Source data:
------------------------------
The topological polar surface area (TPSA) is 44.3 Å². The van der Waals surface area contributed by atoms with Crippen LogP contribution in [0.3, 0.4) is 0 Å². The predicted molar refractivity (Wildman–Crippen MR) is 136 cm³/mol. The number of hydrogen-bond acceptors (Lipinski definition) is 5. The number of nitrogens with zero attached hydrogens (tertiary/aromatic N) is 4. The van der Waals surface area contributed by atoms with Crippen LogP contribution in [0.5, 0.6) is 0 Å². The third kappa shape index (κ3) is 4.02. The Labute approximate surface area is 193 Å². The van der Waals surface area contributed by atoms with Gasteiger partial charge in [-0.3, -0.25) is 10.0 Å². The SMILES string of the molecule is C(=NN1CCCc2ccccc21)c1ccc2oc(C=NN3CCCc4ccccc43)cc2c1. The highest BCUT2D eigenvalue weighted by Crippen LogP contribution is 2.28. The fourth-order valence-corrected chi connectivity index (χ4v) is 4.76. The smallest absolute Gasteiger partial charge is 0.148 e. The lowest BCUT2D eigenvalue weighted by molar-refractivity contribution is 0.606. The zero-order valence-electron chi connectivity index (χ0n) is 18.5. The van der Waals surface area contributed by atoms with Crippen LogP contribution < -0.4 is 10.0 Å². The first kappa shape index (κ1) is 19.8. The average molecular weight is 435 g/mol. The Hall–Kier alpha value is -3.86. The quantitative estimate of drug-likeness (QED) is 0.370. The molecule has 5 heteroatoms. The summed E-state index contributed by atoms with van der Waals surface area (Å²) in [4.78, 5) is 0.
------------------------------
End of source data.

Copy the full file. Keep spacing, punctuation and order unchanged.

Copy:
The topological polar surface area (TPSA) is 44.3 Å². The van der Waals surface area contributed by atoms with Crippen LogP contribution in [0.3, 0.4) is 0 Å². The predicted molar refractivity (Wildman–Crippen MR) is 136 cm³/mol. The number of hydrogen-bond acceptors (Lipinski definition) is 5. The number of nitrogens with zero attached hydrogens (tertiary/aromatic N) is 4. The van der Waals surface area contributed by atoms with Crippen LogP contribution in [0.5, 0.6) is 0 Å². The third kappa shape index (κ3) is 4.02. The Labute approximate surface area is 193 Å². The van der Waals surface area contributed by atoms with Gasteiger partial charge in [-0.3, -0.25) is 10.0 Å². The SMILES string of the molecule is C(=NN1CCCc2ccccc21)c1ccc2oc(C=NN3CCCc4ccccc43)cc2c1. The highest BCUT2D eigenvalue weighted by Crippen LogP contribution is 2.28. The fourth-order valence-corrected chi connectivity index (χ4v) is 4.76. The smallest absolute Gasteiger partial charge is 0.148 e. The lowest BCUT2D eigenvalue weighted by molar-refractivity contribution is 0.606. The zero-order valence-electron chi connectivity index (χ0n) is 18.5. The van der Waals surface area contributed by atoms with Crippen LogP contribution < -0.4 is 10.0 Å². The first kappa shape index (κ1) is 19.8. The average molecular weight is 435 g/mol. The Hall–Kier alpha value is -3.86. The quantitative estimate of drug-likeness (QED) is 0.370. The molecule has 5 heteroatoms. The summed E-state index contributed by atoms with van der Waals surface area (Å²) in [4.78, 5) is 0.